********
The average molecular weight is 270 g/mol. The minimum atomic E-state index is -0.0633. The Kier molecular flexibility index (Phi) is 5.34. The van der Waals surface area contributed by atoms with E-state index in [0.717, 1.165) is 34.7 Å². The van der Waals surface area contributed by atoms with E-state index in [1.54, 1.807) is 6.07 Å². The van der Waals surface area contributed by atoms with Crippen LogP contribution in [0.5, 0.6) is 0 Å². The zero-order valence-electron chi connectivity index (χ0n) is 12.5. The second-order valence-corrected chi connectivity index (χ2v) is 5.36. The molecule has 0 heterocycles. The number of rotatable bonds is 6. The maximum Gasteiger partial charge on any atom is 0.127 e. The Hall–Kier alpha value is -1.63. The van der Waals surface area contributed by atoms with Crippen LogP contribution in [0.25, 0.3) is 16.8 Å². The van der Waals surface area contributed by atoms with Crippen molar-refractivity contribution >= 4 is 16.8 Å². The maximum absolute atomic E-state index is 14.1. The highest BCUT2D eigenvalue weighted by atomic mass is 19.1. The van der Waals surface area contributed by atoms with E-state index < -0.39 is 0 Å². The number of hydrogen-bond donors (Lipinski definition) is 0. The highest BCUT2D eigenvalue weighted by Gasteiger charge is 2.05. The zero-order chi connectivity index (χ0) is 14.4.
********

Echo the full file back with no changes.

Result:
The average molecular weight is 270 g/mol. The minimum atomic E-state index is -0.0633. The Kier molecular flexibility index (Phi) is 5.34. The van der Waals surface area contributed by atoms with E-state index in [0.717, 1.165) is 34.7 Å². The van der Waals surface area contributed by atoms with E-state index in [1.54, 1.807) is 6.07 Å². The van der Waals surface area contributed by atoms with Crippen LogP contribution in [0.5, 0.6) is 0 Å². The zero-order valence-electron chi connectivity index (χ0n) is 12.5. The second-order valence-corrected chi connectivity index (χ2v) is 5.36. The molecule has 0 heterocycles. The number of rotatable bonds is 6. The maximum Gasteiger partial charge on any atom is 0.127 e. The Hall–Kier alpha value is -1.63. The van der Waals surface area contributed by atoms with Crippen LogP contribution in [0.25, 0.3) is 16.8 Å². The van der Waals surface area contributed by atoms with Crippen molar-refractivity contribution >= 4 is 16.8 Å². The maximum absolute atomic E-state index is 14.1. The highest BCUT2D eigenvalue weighted by atomic mass is 19.1. The van der Waals surface area contributed by atoms with E-state index < -0.39 is 0 Å². The number of hydrogen-bond donors (Lipinski definition) is 0. The highest BCUT2D eigenvalue weighted by Gasteiger charge is 2.05. The zero-order chi connectivity index (χ0) is 14.4.